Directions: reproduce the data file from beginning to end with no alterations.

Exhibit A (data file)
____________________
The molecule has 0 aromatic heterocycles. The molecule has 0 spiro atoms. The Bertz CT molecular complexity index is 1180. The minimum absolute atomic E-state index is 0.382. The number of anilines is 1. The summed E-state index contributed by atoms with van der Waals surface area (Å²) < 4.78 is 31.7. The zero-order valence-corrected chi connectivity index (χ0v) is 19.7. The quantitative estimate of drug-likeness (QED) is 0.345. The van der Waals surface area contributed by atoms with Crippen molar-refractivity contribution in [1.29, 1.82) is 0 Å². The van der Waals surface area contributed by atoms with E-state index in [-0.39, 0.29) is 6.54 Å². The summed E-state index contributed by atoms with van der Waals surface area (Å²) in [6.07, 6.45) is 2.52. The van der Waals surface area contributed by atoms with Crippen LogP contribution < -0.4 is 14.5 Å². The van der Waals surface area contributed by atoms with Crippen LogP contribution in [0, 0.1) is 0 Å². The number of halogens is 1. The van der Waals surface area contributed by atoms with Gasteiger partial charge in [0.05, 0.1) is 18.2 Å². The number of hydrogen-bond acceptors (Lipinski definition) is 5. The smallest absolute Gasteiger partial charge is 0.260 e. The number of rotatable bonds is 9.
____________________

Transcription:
The molecule has 0 aromatic heterocycles. The molecule has 0 spiro atoms. The Bertz CT molecular complexity index is 1180. The minimum absolute atomic E-state index is 0.382. The number of anilines is 1. The summed E-state index contributed by atoms with van der Waals surface area (Å²) < 4.78 is 31.7. The zero-order valence-corrected chi connectivity index (χ0v) is 19.7. The quantitative estimate of drug-likeness (QED) is 0.345. The van der Waals surface area contributed by atoms with Crippen molar-refractivity contribution in [1.29, 1.82) is 0 Å². The van der Waals surface area contributed by atoms with E-state index in [-0.39, 0.29) is 6.54 Å². The summed E-state index contributed by atoms with van der Waals surface area (Å²) in [6.07, 6.45) is 2.52. The van der Waals surface area contributed by atoms with Crippen LogP contribution < -0.4 is 14.5 Å². The van der Waals surface area contributed by atoms with Crippen LogP contribution in [0, 0.1) is 0 Å². The number of halogens is 1. The van der Waals surface area contributed by atoms with Gasteiger partial charge in [0.05, 0.1) is 18.2 Å². The number of hydrogen-bond acceptors (Lipinski definition) is 5. The smallest absolute Gasteiger partial charge is 0.260 e. The number of rotatable bonds is 9.